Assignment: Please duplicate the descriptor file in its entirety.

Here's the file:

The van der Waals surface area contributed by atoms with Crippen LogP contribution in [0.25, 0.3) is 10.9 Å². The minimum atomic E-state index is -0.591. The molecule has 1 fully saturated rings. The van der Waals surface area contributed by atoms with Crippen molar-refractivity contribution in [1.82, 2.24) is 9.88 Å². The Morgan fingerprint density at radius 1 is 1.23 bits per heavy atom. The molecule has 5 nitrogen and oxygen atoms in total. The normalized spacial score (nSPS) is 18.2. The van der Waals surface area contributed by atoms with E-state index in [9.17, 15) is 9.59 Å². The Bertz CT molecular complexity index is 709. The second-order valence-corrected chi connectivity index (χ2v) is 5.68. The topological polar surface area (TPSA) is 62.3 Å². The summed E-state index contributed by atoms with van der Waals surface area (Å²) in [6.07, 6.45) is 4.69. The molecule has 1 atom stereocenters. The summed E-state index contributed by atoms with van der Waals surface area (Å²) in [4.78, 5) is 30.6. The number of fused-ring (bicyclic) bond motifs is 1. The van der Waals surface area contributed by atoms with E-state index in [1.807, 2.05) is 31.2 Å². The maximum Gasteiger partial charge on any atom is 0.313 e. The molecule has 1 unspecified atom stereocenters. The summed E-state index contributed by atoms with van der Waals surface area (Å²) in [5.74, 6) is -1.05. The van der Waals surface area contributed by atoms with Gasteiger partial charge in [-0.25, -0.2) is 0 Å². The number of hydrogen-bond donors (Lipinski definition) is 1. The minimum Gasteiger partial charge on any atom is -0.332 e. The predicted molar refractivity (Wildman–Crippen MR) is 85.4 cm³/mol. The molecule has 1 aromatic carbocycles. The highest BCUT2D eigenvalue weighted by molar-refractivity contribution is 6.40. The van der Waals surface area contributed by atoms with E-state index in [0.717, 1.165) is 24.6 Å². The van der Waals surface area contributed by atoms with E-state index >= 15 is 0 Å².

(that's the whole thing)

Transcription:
The van der Waals surface area contributed by atoms with Crippen LogP contribution in [0.25, 0.3) is 10.9 Å². The minimum atomic E-state index is -0.591. The molecule has 1 fully saturated rings. The van der Waals surface area contributed by atoms with Crippen molar-refractivity contribution in [1.82, 2.24) is 9.88 Å². The Morgan fingerprint density at radius 1 is 1.23 bits per heavy atom. The molecule has 5 nitrogen and oxygen atoms in total. The normalized spacial score (nSPS) is 18.2. The van der Waals surface area contributed by atoms with E-state index in [9.17, 15) is 9.59 Å². The Bertz CT molecular complexity index is 709. The second-order valence-corrected chi connectivity index (χ2v) is 5.68. The topological polar surface area (TPSA) is 62.3 Å². The summed E-state index contributed by atoms with van der Waals surface area (Å²) in [6.07, 6.45) is 4.69. The molecule has 1 atom stereocenters. The summed E-state index contributed by atoms with van der Waals surface area (Å²) in [4.78, 5) is 30.6. The number of fused-ring (bicyclic) bond motifs is 1. The van der Waals surface area contributed by atoms with E-state index in [1.807, 2.05) is 31.2 Å². The maximum Gasteiger partial charge on any atom is 0.313 e. The molecule has 1 unspecified atom stereocenters. The summed E-state index contributed by atoms with van der Waals surface area (Å²) in [5.74, 6) is -1.05. The van der Waals surface area contributed by atoms with Gasteiger partial charge in [-0.25, -0.2) is 0 Å². The number of hydrogen-bond donors (Lipinski definition) is 1. The minimum Gasteiger partial charge on any atom is -0.332 e. The predicted molar refractivity (Wildman–Crippen MR) is 85.4 cm³/mol. The molecule has 1 aromatic carbocycles. The highest BCUT2D eigenvalue weighted by molar-refractivity contribution is 6.40. The van der Waals surface area contributed by atoms with E-state index in [0.717, 1.165) is 24.6 Å². The van der Waals surface area contributed by atoms with E-state index >= 15 is 0 Å².